US abortion ruling 'holds thousands of lives to ransom'

Posted: 4 February 2002

Thousands, if not millions, of lives are being held to ransom by President Bush's 'Global Gag Rule', claims The International Planned Parenthood Federation (IPPF) - the world's largest provider of sexual and reproductive health services - on the first anniversary of the Gag Rule's re-instatement.

In one of his first actions on taking office in January 2001, President Bush reinstated the Global Gag Rule - or Mexico City Policy - which cut off US international aid money from any family planning organization that engaged in, directly or indirectly, abortion-related activities. Because of the restrictions it places on the way organizations outside the US use their own money, many see it as an affront to the principle of free speech, as guaranteed in the US Constitution.

"IPPF programmes serving over three million people are suffering as a direct result of losing US funding. We, and the people we help, are being held to ransom." said IPPF Director General Ingar Brueggemann, launching the International Planned Parenthood Federation's Global Gag Rule Fund.

Anna Raeburn said: "We seek to guarantee programmes which allow mothers to have safe deliveries, allow babies to survive, protect young people against HIV/AIDS and empower women to fight domestic abuse. Without these much-needed services IPPF's clients - among the poorest in the world - could lose their lives.

"The return of the Gag Rule, which has been touted by the Bush Administration as a means to keep US taxpayer money from supporting abortions abroad, has not actually affected abortion-related activities, as these activities have not been eligible for US funds for decades. This unjust policy has actually increased to a large degree the number of unintended pregnancies and illegal, unsafe abortions causing death and disability.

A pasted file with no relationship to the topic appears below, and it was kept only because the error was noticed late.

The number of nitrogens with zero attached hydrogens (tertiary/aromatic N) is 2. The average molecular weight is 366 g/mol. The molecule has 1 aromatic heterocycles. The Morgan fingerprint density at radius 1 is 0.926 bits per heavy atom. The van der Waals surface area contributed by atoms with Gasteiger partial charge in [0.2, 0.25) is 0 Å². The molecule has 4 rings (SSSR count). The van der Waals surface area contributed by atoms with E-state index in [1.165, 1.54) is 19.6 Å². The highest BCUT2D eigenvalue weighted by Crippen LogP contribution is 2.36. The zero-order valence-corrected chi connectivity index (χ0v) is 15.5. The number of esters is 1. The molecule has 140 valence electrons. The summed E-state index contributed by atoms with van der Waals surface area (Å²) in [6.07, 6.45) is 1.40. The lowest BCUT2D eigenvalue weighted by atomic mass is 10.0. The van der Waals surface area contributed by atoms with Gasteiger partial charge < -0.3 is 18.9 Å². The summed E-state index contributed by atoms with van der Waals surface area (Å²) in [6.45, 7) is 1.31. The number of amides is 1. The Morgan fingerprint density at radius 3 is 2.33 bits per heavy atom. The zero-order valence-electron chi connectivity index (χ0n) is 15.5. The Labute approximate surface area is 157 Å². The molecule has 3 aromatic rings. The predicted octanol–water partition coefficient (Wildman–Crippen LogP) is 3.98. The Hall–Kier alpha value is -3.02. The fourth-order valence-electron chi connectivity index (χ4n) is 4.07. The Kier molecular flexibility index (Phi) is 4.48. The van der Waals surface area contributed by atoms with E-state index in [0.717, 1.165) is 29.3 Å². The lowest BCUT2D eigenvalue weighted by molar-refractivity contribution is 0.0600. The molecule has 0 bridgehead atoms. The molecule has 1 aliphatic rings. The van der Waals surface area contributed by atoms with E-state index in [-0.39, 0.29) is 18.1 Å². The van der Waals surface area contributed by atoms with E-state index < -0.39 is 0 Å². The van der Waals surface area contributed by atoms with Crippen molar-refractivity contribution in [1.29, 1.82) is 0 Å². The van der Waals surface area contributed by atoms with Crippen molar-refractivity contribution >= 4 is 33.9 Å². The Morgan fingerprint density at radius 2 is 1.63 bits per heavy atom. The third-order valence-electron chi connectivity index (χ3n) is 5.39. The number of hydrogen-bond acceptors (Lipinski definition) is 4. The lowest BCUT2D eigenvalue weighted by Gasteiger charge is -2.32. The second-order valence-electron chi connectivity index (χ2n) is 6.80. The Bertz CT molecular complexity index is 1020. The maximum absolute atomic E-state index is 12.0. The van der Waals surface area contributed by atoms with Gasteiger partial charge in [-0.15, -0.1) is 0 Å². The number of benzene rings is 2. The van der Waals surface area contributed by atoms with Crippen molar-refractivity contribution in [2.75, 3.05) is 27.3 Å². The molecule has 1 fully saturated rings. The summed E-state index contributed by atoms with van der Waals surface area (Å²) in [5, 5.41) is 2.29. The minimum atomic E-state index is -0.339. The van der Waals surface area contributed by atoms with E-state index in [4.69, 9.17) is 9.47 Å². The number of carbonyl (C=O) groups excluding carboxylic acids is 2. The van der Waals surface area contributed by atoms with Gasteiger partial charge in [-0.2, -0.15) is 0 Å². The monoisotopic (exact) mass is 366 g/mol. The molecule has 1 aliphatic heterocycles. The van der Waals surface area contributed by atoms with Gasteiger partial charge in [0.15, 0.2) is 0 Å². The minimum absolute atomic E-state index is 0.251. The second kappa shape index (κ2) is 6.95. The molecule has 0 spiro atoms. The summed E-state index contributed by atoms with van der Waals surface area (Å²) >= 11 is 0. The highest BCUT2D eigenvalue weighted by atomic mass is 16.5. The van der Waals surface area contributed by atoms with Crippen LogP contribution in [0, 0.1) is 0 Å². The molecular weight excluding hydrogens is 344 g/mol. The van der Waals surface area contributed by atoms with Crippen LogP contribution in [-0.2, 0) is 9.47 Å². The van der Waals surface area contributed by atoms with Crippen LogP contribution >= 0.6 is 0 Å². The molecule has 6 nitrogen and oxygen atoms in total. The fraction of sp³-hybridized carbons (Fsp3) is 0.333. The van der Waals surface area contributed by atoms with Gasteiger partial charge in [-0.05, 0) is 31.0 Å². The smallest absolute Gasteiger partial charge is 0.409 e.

IPPF has launched a short documentary, 'Freedom of Choice', on the impact of the Global Gag Rule. It features two ground-breaking IPPF projects in Peru and Georgia which offer counseling, services and skills training to young people and to internally displaced people and refugees. These programmes, in common with many other life-saving projects, face closure as a result of the Gag Rule cuts.

Gag Rule

Before the Gag Rule was re-imposed USAID had earmarked $8 million in funding to the IPPF between September 2001 and August 2003 for projects that aim to increase access to family planning and other reproductive health services and improve the sustainability of organizations that provide these services. US contraceptive supplies were also discontinued, which will have an impact on campaigns to control the spread of HIV/AIDS.

The cuts are already hitting hard. For example:

  • The Family Planning Association of Nepal has been campaigning to reform the country's abortion laws. Nepal has one of the highest maternal mortality rates in the world, about half of these deaths are due to unsafe abortion. The Family Planning Association of Nepal wants to continue to campaign and this means rejecting USAID funding which has supported three reproductive health clinics. Inevitably this will have an impact on the health of the country.

  • In Bangladesh, 14 family planning clinics supported by USAID face closure unless other funds can be found.

  • In Peru, the Yes! Project, a ground-breaking programme to improve the sexual and reproductive health of young people in Lima has had to close. Using youth-friendly games and multi-media activities Yes! had been a great success, offering health services and counselling to the most marginalised of Lima's burgeoning young population.

Other countries which have lost funding for reproductive health services, HIV prevention, youth services and safe motherhood programmes include, Malaysia, Peru, Nigeria, Cambodia and Nepal.

Related links:

International Planned Parenthood Federation

UNFPA

Population Action International